Pirate Pete says ‘low-minded’ anti-lockdown protesters have no right to fly the Eureka flag

Pirate Peter FitzSimons’ latest comments are truly pathetic.

After hundreds of thousands of protestors took to the streets last weekend to stand up against lockdowns, vaccine mandates and government overreach, Pirate Pete couldn’t help but condemn the angry plebs from his Mosman mansion and Tesla sports car.

The Sydney Morning Herald columnist and chair of the Australian Republic Movement said the demonstrators were “low-minded” and “driven by selfishness alone”. He even got his knickers in a twist over the use of the Eureka flag that he appears to claim ownership over.

“As one who wrote a book on Eureka, I say the mighty Eureka flag does not belong in that collection of assorted nutters,” he indignantly proclaimed.

“Eureka was about collective action of high-minded people for the greater good of all.”

Mate, who the hell are you to say who is and isn’t “high-minded” and what is and isn’t for the “greater good of all”.

Let us give you a history lesson on what really happened in 1854 and how it relates to the situation Australians have found themselves in today.

On the first of September 1851, Governor Latrobe proclaimed the Crown reserves the right to all mining proceeds and created a license fee of thirty shillings per month that the miners had to pay.

This didn’t go down very well with the miners, and so they protested from 1851 to 1854.

In November of 1854, they built a stockade and under the leadership of Peter Lalor swore an oath that said: “we swear by the Southern Cross to stand truly by each other and defend our rights and liberties”.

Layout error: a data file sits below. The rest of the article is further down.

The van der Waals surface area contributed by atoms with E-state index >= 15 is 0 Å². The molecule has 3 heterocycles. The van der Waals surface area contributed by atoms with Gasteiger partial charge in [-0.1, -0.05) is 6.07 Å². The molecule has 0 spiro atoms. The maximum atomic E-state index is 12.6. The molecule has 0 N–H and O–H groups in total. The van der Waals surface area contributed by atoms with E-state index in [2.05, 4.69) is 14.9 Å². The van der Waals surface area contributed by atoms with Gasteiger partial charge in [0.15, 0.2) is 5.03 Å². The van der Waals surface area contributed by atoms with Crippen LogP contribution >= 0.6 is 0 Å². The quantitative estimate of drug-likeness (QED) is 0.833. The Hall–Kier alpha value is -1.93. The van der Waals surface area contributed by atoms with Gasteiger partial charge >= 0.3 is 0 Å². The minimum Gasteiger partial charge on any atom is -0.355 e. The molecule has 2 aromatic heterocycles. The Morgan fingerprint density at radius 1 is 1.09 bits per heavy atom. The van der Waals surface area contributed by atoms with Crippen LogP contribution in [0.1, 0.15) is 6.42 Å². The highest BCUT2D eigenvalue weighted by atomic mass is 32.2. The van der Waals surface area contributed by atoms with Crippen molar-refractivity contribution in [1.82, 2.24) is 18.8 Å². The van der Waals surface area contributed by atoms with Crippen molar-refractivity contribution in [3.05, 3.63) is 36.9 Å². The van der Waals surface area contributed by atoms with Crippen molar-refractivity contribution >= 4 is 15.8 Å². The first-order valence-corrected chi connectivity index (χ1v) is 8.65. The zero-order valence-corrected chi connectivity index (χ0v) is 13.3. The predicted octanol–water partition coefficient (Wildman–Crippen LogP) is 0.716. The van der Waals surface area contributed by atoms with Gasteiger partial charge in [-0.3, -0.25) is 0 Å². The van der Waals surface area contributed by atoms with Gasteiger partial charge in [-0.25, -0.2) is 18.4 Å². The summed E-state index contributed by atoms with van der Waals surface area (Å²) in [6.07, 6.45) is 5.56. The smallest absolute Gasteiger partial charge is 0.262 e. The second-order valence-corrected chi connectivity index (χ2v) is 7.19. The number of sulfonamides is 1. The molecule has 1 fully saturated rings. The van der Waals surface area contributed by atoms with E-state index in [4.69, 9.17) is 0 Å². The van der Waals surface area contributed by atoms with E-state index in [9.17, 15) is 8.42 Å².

As expected however, news of this rebellion was spreading around and the Governor decided to bring in the military.

So then on Sunday the 3rd of December 1854, when the majority of the miners were at Church, the military attacked.

The battle was short and with many casualties, few on the military side.

Today the legend remains as pure as ever and represents the spirit of mateship and resistance in the face of government overreach – a spirit that has never been stronger given Australians are now fighting back against the cynical lockdown policies imposed on them by governments over the last two years. 

For instance, although Pirate Pete would no doubt disagree, the decision of Governor Latrobe to tax the miners and take the fruits of their labour back in 1851 is similar to our state governments shutting borders, locking us down, picking what businesses are/aren’t essential and forcing people to engage in a medical procedure they may not want.

Parallels can be drawn between the increased taxes imposed on the miners and the hundreds of billions of dollars of debt the federal government has put us in to supposedly fight the virus – hundreds of billions of dollars of interest-bearing debt future generations who haven’t even been born, yet will be forced to pay off with their labour.

Even more interesting is how elitism drove both British aristocrat Governor Latrobe and Pirate Pete Fitzsimmons.

Governor Latrobe felt entitled to take away the livelihoods of miners who toiled on the riverbank to finance the development of his own colony; just as Pirate Pete thinks it’s okay to force people to get vaccinated and segregate them from society if they refuse to comply with what he believes in.

Although it's hardly surprising to see Pete make a fool of himself, there’s a reason elites have been rocked by the recent protests.

They understand the protests are made up of Australians from all walks of life who are sick of being lectured to by politicians, bureaucrats, experts and billionaire activists about what is and isn’t best for them and their families.

They know millions of Australians don’t trust their hysteria about new variants, the coming climate catastrophe and the need to deindustrialise this great land to somehow save the planet.

More importantly, the elites are beginning to see that the Australian people are not as apathetic and compliant as they hoped.

As ADVANCE has been saying for a while now, Australia needs a Eureka moment, and the more polls we see and the more people we talk too, the more we suspect that moment will come at the next federal election.

Bring it on Australia…